Recently I was reading a commentary on Chapter 8 of the Bhagavad Gita (Song of God). The chapter is called The Yoga of the Imperishable Absolute. One topic was the nature of death for a Yogi – how imperishable are they? How permanent is the awakening?
The chapter describes several ways a yogi (practitioner of union) may approach death.
The last verse of Chapter 7 sets up the beginning of Chapter 8:
“Those who perceive Me in the Adhibhuta (physical), the Adhidaiva [celestial]***, and the Adhiyagya [divine action, causal origin], with heart united to the soul, continue to perceive me even at the time of death.” 7:30*
This is Krishna speaking but like Jesus, the Me he is referring to isn’t his form. In this context he is being referred to as Purushottama (Supreme Being).
“Lastly, he enters My Being who thinks only of Me at the hour of his passing, when the body is abandoned. This is truth beyond doubt.” 8:5*
In the commentary, Maharishi states: “If the mind is established in the eternal freedom of divine consciousness which is symbolized by Lord Krishna, it will naturally remain in that state of universal consciousness when the time arrives to cast away the body. The principle of liberation from the bondage of the cycle of birth and death is laid down in this verse.”**
But if a yogi has not yet resolved all desires, what is unresolved will arise at the time of death and drive his next incarnation.
“…that thought with which a dying man leaves the body determines – through his long persistence on it – his next state of being.” 8:6*
The verses suggest a way for someone not fully cooked, complete with a procedure in v12-13 to keep the attention on the known divine at the time of leaving the body.
“…even if during one’s lifetime one has not been able to establish himself properly in… divine consciousness then at the time of death, he remembers Him who is the expression of the Transcendent Life in eternal liberation and reaches His state.”**
But this can arise only if the person is fully conscious and clear at the time of death and is able to follow the process. A friend had help with this at death but that’s rare. Without that, even if they have reached a high state of being…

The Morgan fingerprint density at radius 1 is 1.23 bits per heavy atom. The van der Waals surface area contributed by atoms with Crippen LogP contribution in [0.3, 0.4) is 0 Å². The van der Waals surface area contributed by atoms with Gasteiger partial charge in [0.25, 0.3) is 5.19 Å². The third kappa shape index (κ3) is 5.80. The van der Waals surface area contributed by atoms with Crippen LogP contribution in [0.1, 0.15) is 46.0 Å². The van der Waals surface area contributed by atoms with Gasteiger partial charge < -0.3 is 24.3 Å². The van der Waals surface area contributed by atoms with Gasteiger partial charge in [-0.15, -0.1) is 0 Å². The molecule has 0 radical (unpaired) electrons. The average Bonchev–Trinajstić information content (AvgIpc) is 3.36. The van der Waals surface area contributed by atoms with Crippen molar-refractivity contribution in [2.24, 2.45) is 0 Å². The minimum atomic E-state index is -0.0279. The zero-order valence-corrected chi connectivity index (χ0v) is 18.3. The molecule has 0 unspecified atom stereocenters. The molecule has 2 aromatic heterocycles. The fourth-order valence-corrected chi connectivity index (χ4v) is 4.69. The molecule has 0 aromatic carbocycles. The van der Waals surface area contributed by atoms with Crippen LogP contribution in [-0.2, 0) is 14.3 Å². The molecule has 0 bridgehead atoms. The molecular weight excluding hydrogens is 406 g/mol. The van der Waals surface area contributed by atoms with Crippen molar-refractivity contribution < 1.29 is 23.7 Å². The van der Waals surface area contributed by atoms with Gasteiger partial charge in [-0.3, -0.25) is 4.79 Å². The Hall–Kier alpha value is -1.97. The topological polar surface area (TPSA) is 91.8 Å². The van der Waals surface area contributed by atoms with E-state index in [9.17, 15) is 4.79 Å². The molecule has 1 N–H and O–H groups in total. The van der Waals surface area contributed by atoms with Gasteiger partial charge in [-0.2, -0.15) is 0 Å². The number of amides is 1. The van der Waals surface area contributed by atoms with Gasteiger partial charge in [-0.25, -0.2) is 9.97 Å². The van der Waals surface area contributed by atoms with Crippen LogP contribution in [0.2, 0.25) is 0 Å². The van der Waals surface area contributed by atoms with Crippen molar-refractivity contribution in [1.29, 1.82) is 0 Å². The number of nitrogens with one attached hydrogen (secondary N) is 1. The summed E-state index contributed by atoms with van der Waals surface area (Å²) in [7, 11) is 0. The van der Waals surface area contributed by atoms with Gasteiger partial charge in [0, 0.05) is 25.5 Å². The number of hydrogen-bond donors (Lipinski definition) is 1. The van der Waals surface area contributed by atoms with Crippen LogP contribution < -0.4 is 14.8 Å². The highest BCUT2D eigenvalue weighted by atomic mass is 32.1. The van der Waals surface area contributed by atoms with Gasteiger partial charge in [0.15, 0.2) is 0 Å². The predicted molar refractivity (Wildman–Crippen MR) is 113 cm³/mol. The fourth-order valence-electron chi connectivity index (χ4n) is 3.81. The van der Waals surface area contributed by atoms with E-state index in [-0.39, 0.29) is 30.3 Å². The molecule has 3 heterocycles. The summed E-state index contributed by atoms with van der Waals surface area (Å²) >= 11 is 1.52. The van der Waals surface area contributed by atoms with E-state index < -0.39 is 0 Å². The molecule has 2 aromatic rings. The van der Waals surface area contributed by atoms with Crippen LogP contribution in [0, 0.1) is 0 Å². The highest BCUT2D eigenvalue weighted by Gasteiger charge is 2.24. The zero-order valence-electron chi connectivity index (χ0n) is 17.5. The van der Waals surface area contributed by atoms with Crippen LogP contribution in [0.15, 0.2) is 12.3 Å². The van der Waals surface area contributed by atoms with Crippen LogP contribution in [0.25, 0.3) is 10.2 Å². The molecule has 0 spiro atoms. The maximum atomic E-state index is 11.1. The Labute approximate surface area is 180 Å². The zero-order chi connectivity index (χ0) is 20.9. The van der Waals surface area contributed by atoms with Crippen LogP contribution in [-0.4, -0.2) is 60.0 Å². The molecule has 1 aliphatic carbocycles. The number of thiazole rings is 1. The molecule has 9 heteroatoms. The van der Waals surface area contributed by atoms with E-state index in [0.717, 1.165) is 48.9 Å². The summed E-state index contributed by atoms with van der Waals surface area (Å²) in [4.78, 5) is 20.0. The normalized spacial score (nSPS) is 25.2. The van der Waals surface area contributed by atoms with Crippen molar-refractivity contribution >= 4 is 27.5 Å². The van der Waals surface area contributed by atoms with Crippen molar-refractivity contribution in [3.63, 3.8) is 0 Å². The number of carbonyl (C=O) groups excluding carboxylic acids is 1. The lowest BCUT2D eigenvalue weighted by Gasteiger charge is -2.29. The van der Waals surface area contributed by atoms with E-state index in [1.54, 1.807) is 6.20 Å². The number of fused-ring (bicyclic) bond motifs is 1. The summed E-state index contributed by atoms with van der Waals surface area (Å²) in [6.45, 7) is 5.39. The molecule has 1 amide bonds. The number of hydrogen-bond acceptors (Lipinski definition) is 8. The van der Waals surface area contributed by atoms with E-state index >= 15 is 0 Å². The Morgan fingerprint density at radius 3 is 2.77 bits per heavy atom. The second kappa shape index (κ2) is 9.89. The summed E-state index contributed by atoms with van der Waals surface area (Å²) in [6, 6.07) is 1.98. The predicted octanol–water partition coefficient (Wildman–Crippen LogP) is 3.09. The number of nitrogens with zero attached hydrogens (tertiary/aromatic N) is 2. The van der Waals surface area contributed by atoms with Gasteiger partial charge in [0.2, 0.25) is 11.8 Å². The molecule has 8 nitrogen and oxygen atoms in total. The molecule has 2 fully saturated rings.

“Yogis not yet free from the world revolve back again (to the world) even from the high sphere of Brahma [loka] (union with God in samadhi). But on entering into Me (transcendental Spirit) there is no rebirth, O son of Kunti (Arjuna).” 8:16*
As I’ve mentioned before, both the development of Atman and of Sattva are cumulative so if we do “revolve back again,” we can pick up where we left off.
But if we achieve perception of the divine as described in the opening verse…
“Having arrived at such a state of perfection, man attains a state of eternal contentment which leaves no room for unfulfilled desires. This puts an end to the cycle of birth and death, which holds the soul in ever-changing conditions of temporal existence where suffering and discontent hold sway.” 8:15**
It can be noted that merging with the divine is not the only outcome at death post-enlightenment. While it’s not discussed in Chapter 8, there are ample examples of sages continuing on in some supporting role on some level of existence. There can be those who continue on in a human form post-karma. And those who drop the body and move to a more refined level where they can support or help manage various aspects of the unfolding. I couldn’t tell you what the ratio is but given the vast spans of time and prior golden ages, I would suspect the majority do merge. This would not remotely be experienced as a loss.
The chapter makes it clear that a permanent liberation is not simply Self Realization but the clearing of the remaining baggage and a developed awareness of the divine (sattva) so we’re not drawn back into another lifetime. Some dismiss the divine as illusory or a mythical throwback to a bygone era. That means the liberation is not yet complete. Where is the option of merging with the divine if it is unknown or rejected?
* Yogananda’s translation (used for clarity of some points)
** Maharishi Mahesh Yogi’s draft translation & commentary (used for clarity of other points)
*** Maharishi defines Adhidaiva as Purusha, comprising the innumerable spirits of individual beings in creation, aka awareness aware of itself at every point.